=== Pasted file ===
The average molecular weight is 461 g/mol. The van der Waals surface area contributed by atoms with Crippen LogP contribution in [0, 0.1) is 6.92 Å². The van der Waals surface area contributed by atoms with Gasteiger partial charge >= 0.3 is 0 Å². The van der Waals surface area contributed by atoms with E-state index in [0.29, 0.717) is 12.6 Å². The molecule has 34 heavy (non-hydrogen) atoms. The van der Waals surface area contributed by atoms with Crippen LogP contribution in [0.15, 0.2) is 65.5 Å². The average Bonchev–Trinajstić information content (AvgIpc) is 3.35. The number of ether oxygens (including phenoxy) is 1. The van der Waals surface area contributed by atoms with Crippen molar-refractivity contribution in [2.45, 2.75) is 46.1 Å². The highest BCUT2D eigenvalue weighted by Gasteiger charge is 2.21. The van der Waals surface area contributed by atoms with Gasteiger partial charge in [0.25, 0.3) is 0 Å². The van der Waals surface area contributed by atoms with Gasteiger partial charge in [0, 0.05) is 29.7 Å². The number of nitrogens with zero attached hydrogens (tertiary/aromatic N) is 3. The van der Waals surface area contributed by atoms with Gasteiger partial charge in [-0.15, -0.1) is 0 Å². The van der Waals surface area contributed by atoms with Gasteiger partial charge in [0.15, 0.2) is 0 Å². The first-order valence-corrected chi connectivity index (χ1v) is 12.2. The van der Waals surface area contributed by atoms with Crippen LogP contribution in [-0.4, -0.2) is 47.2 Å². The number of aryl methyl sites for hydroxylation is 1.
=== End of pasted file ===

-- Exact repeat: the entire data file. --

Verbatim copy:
The average molecular weight is 461 g/mol. The van der Waals surface area contributed by atoms with Crippen LogP contribution in [0, 0.1) is 6.92 Å². The van der Waals surface area contributed by atoms with Gasteiger partial charge >= 0.3 is 0 Å². The van der Waals surface area contributed by atoms with E-state index in [0.29, 0.717) is 12.6 Å². The molecule has 34 heavy (non-hydrogen) atoms. The van der Waals surface area contributed by atoms with Crippen LogP contribution in [0.15, 0.2) is 65.5 Å². The average Bonchev–Trinajstić information content (AvgIpc) is 3.35. The number of ether oxygens (including phenoxy) is 1. The van der Waals surface area contributed by atoms with Crippen molar-refractivity contribution in [2.45, 2.75) is 46.1 Å². The highest BCUT2D eigenvalue weighted by Gasteiger charge is 2.21. The van der Waals surface area contributed by atoms with Gasteiger partial charge in [0.25, 0.3) is 0 Å². The van der Waals surface area contributed by atoms with Gasteiger partial charge in [0, 0.05) is 29.7 Å². The number of nitrogens with zero attached hydrogens (tertiary/aromatic N) is 3. The van der Waals surface area contributed by atoms with Gasteiger partial charge in [-0.15, -0.1) is 0 Å². The van der Waals surface area contributed by atoms with Gasteiger partial charge in [0.15, 0.2) is 0 Å². The first-order valence-corrected chi connectivity index (χ1v) is 12.2. The van der Waals surface area contributed by atoms with Crippen LogP contribution in [-0.4, -0.2) is 47.2 Å². The number of aryl methyl sites for hydroxylation is 1.